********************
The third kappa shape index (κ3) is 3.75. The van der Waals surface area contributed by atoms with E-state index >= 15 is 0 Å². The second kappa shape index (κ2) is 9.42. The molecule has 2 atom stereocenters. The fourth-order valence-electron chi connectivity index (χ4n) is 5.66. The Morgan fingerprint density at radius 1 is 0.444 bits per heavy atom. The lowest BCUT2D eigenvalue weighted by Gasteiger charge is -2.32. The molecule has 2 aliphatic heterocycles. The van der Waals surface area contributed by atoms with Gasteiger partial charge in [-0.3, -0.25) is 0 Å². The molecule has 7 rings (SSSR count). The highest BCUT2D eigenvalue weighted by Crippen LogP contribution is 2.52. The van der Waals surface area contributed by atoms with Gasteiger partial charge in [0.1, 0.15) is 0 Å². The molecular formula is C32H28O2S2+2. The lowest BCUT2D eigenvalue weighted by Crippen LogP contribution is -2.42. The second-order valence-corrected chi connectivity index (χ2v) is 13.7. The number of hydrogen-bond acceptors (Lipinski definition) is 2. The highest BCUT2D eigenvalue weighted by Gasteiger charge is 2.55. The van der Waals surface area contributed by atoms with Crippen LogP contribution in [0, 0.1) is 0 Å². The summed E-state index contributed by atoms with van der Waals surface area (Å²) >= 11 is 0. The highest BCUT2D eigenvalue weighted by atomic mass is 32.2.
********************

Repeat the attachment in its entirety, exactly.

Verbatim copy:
The third kappa shape index (κ3) is 3.75. The van der Waals surface area contributed by atoms with E-state index >= 15 is 0 Å². The second kappa shape index (κ2) is 9.42. The molecule has 2 atom stereocenters. The fourth-order valence-electron chi connectivity index (χ4n) is 5.66. The Morgan fingerprint density at radius 1 is 0.444 bits per heavy atom. The lowest BCUT2D eigenvalue weighted by Gasteiger charge is -2.32. The molecule has 2 aliphatic heterocycles. The van der Waals surface area contributed by atoms with Gasteiger partial charge in [-0.3, -0.25) is 0 Å². The molecule has 7 rings (SSSR count). The highest BCUT2D eigenvalue weighted by Crippen LogP contribution is 2.52. The van der Waals surface area contributed by atoms with Gasteiger partial charge in [0.1, 0.15) is 0 Å². The molecular formula is C32H28O2S2+2. The lowest BCUT2D eigenvalue weighted by Crippen LogP contribution is -2.42. The second-order valence-corrected chi connectivity index (χ2v) is 13.7. The number of hydrogen-bond acceptors (Lipinski definition) is 2. The highest BCUT2D eigenvalue weighted by Gasteiger charge is 2.55. The van der Waals surface area contributed by atoms with Crippen LogP contribution in [0, 0.1) is 0 Å². The summed E-state index contributed by atoms with van der Waals surface area (Å²) >= 11 is 0. The highest BCUT2D eigenvalue weighted by atomic mass is 32.2.